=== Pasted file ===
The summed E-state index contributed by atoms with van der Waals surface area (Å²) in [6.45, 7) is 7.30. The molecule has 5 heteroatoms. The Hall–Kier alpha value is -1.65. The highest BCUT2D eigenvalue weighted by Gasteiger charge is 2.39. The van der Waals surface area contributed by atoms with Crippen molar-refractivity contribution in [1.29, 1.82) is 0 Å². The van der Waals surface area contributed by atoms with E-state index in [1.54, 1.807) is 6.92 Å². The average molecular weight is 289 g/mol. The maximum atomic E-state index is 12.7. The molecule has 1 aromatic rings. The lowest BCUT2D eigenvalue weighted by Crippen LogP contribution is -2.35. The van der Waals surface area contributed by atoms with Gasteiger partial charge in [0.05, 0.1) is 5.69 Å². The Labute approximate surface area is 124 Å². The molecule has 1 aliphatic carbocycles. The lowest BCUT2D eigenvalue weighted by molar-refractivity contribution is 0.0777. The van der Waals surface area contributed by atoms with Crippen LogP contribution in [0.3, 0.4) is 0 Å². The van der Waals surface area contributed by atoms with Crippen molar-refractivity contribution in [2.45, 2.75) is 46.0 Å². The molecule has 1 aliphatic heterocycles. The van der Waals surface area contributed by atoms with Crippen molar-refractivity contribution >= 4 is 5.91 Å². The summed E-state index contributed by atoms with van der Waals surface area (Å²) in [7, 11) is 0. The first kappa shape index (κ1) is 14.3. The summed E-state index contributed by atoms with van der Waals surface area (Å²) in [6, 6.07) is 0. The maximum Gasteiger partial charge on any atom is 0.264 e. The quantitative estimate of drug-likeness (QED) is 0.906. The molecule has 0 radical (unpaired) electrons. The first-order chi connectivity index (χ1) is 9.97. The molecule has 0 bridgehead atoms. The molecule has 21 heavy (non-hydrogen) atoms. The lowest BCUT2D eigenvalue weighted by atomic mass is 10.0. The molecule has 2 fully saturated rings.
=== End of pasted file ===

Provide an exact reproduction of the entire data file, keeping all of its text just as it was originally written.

The summed E-state index contributed by atoms with van der Waals surface area (Å²) in [6.45, 7) is 7.30. The molecule has 5 heteroatoms. The Hall–Kier alpha value is -1.65. The highest BCUT2D eigenvalue weighted by Gasteiger charge is 2.39. The van der Waals surface area contributed by atoms with Crippen molar-refractivity contribution in [1.29, 1.82) is 0 Å². The van der Waals surface area contributed by atoms with E-state index in [1.54, 1.807) is 6.92 Å². The average molecular weight is 289 g/mol. The maximum atomic E-state index is 12.7. The molecule has 1 aromatic rings. The lowest BCUT2D eigenvalue weighted by Crippen LogP contribution is -2.35. The van der Waals surface area contributed by atoms with Gasteiger partial charge in [0.05, 0.1) is 5.69 Å². The Labute approximate surface area is 124 Å². The molecule has 1 aliphatic carbocycles. The lowest BCUT2D eigenvalue weighted by molar-refractivity contribution is 0.0777. The van der Waals surface area contributed by atoms with Crippen LogP contribution in [0.3, 0.4) is 0 Å². The van der Waals surface area contributed by atoms with Crippen molar-refractivity contribution in [2.45, 2.75) is 46.0 Å². The molecule has 1 aliphatic heterocycles. The van der Waals surface area contributed by atoms with Crippen molar-refractivity contribution >= 4 is 5.91 Å². The summed E-state index contributed by atoms with van der Waals surface area (Å²) in [7, 11) is 0. The first kappa shape index (κ1) is 14.3. The summed E-state index contributed by atoms with van der Waals surface area (Å²) in [6, 6.07) is 0. The maximum Gasteiger partial charge on any atom is 0.264 e. The quantitative estimate of drug-likeness (QED) is 0.906. The molecule has 0 radical (unpaired) electrons. The first-order chi connectivity index (χ1) is 9.97. The molecule has 0 bridgehead atoms. The molecule has 21 heavy (non-hydrogen) atoms. The lowest BCUT2D eigenvalue weighted by atomic mass is 10.0. The molecule has 2 fully saturated rings.